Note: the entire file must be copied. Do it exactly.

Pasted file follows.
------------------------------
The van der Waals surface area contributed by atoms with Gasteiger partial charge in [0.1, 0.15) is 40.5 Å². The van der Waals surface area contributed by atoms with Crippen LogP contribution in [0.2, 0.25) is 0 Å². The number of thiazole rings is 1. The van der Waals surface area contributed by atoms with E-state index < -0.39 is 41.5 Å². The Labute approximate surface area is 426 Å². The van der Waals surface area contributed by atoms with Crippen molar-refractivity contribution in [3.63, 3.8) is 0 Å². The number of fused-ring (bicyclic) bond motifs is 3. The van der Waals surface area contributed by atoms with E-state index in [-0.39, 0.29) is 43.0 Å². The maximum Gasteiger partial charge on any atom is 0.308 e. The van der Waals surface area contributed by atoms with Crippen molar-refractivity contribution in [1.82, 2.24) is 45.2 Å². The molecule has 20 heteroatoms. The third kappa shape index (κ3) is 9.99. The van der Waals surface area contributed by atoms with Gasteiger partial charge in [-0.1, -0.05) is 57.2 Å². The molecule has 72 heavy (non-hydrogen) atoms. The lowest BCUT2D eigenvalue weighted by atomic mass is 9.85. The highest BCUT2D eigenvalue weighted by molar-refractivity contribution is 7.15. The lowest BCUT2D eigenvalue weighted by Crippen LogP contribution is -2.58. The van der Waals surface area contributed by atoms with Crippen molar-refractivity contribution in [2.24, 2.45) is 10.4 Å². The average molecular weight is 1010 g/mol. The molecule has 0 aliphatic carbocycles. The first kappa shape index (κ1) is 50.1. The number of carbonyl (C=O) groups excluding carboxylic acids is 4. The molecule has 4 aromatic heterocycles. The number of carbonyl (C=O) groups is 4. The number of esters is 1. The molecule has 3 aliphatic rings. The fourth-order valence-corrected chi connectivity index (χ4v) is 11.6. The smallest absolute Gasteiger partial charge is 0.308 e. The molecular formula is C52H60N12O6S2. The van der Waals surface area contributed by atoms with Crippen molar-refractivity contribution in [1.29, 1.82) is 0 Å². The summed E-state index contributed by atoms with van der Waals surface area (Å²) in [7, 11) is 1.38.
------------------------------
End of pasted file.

The van der Waals surface area contributed by atoms with Gasteiger partial charge in [0.1, 0.15) is 40.5 Å². The van der Waals surface area contributed by atoms with Crippen LogP contribution in [0.2, 0.25) is 0 Å². The number of thiazole rings is 1. The van der Waals surface area contributed by atoms with E-state index < -0.39 is 41.5 Å². The Labute approximate surface area is 426 Å². The van der Waals surface area contributed by atoms with Crippen molar-refractivity contribution in [3.63, 3.8) is 0 Å². The number of fused-ring (bicyclic) bond motifs is 3. The van der Waals surface area contributed by atoms with E-state index in [-0.39, 0.29) is 43.0 Å². The maximum Gasteiger partial charge on any atom is 0.308 e. The van der Waals surface area contributed by atoms with Crippen molar-refractivity contribution in [1.82, 2.24) is 45.2 Å². The molecule has 20 heteroatoms. The third kappa shape index (κ3) is 9.99. The van der Waals surface area contributed by atoms with Gasteiger partial charge in [-0.1, -0.05) is 57.2 Å². The molecule has 72 heavy (non-hydrogen) atoms. The lowest BCUT2D eigenvalue weighted by atomic mass is 9.85. The highest BCUT2D eigenvalue weighted by molar-refractivity contribution is 7.15. The lowest BCUT2D eigenvalue weighted by Crippen LogP contribution is -2.58. The van der Waals surface area contributed by atoms with Crippen molar-refractivity contribution in [2.24, 2.45) is 10.4 Å². The average molecular weight is 1010 g/mol. The molecule has 0 aliphatic carbocycles. The first kappa shape index (κ1) is 50.1. The number of carbonyl (C=O) groups excluding carboxylic acids is 4. The molecule has 4 aromatic heterocycles. The number of carbonyl (C=O) groups is 4. The number of esters is 1. The molecule has 3 aliphatic rings. The fourth-order valence-corrected chi connectivity index (χ4v) is 11.6. The smallest absolute Gasteiger partial charge is 0.308 e. The molecular formula is C52H60N12O6S2. The van der Waals surface area contributed by atoms with Crippen molar-refractivity contribution in [1.29, 1.82) is 0 Å². The summed E-state index contributed by atoms with van der Waals surface area (Å²) in [7, 11) is 1.38.